Banvertising – A campaign that takes real, negative quotes from the people who are trying to disqualify books and uses their hateful words to promote those same books they’re trying to ban. In a few words: we will turn these books’ worst critics into their best reviews.
Ayesha Asad’s Waveborne (Bottlecap Press, 2022) carries on its crest a blend of cultural identity, resettling, growth, striving. The poems present few breaks; they just keep moving, like determined waves destined for shore, full of radiance.
Matthew W. Baker’s debut chapbook Undoing the Hide’s Taut Musculature (Finishing Line Press, 2019) is a visceral and incisive exploration of what it means to have a body. Baker’s poems delve into mortality, illness, surgical interventions both elective and necessary, and radical changes both voluntary and beyond the speaker’s control. The speaker in these poems grapples with isolation and relationships, offering an unflinching portrayal of the mother/son dynamic.
In Better Ways to See, Alan Gann offers us a fresh pair of eyes to catch the details we are likely to miss in the natural world. Every poem seems to ask, “why not sing or bloom or fly?” (“spiral orb”). Part I of this collection, “Wanderings with birds,” literally gave me the sensation of having wings, of believing “We each sing our morning notes/ to remind the world/ I’m still here and no matter/ what happens before night descends/ all contribute/ to the golden-holy-resplendent song divergent” (“Chorus”)
An exploration of Iceland’s most idiosyncratic museums and collections, The Museum of Whales You Will Never See takes readers across a country shaped by geological forces as powerful as the stories told and collected there. The following is a conversation between author Kendra Greene and WD contributor Katy Dycus.
Loretta Diane Walker is treasure in the Texas poetry community. She is the author of many books, including a full-length collection, Day Begins When Darkness Is in Full Bloom (Blue Light Press, 2021) and the topic of this review, her most recent chapbook, From the Cow’s Eye & Other Poems, which won the 2021 William D. Barney Memorial Chapbook Prize from The Fort Worth Poetry Society. The poems in the collection show off Walker’s poetic range; the speaker weaves stunning Texas landscapes and offers deft observations about love, grief, music, dreams, superheroes, and much more.
Published by Black Lawrence Press in November 2020, Lindsay Illich’s poetry collection, Fingerspell, begins by presenting the images for spelling out the letters of the alphabet. After the birth of Illich’s daughter, who has Down syndrome, she “felt every emotion as if through a vivid filter, supersaturated”.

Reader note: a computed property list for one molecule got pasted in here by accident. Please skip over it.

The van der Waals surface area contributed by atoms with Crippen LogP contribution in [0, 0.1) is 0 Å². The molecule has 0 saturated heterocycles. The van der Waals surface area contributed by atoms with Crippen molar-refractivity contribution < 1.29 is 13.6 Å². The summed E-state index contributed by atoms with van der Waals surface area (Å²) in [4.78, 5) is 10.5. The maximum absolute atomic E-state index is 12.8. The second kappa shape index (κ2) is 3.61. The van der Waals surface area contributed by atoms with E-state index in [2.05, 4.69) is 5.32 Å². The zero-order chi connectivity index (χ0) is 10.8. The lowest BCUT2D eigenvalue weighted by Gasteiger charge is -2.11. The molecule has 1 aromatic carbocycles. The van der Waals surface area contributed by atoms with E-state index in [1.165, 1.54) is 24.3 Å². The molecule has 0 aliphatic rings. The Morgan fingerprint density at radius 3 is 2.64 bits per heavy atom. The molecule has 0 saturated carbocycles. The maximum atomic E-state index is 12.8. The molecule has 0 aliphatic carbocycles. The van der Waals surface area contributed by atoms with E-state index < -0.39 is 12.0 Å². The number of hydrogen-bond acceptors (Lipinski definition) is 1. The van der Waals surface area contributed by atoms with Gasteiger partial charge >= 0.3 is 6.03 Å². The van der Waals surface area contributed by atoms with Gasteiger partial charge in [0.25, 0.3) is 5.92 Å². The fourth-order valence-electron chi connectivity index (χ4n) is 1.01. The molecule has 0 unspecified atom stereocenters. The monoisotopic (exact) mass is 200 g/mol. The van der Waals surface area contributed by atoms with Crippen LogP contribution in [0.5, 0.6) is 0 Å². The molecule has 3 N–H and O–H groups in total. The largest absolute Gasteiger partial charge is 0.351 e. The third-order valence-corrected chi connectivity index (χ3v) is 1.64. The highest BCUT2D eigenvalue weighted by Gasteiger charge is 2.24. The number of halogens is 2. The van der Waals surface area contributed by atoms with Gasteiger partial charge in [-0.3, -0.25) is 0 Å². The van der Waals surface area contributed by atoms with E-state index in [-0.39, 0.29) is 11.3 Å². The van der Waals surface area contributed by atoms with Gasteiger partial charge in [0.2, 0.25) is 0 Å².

I was excited when I found out Lauren Berry’s second poetry collection, The Rented Altar (2020), would be published by C&R Press. Her debut collection, National Poetry Series winner The Lifting Dress (Penguin, 2010), is a book I’ve returned to many times over the years since I first picked it up. I was fascinated by the lush, dark, terrifying world of Berry’s young speaker in the first book, and I expected her second book to be just as compelling.
The Best Prey (Pleiades Press, 2021), Paige Quiñones’s debut poetry collection and winner of the Lena-Miles Wever Todd Prize for Poetry, contain poems that pulse to a provocative beat. It’s a rhythm that edges on the powerful intersection of danger and desire.
Robin Myrick describes her debut poetry collection, I AM THIS STATE OF EMERGENCY (Surveyor Books, 2020), as “about us.” The result of an eight-year listening project, Myrick’s poems examine the ways political discourse permeates our lives, our relationships, and our imaginations.
Rebecca Balcárcel’s debut middle-grade novel, THE OTHER HALF OF HAPPY (Chronicle Books, 2019) stars Quijana, a bicultural girl who grappling with the tumult of being 12 years old. Why is your friendly neighborhood poet reviewing a novel written for children ages 8 to 12?
During the 2-month lockdown in Madrid, a picture book arrived for me in the mail: Carson Ellis’s Home. And while we are no longer in strict lockdown, I still spend much more time at home than I ever have before. I think about home much more than I ever have before.
Jazmina Barrera’s first book to be translated into English by Christina MacSweeney, On Lighthouses, is an exploration of many things—writing, collecting, travel, literary history—centered around various lighthouses and the stories they contain. The following is a conversation between author Jazmina Barrera, translator Christina MacSweeney, and WD contributor Katy Dycus.
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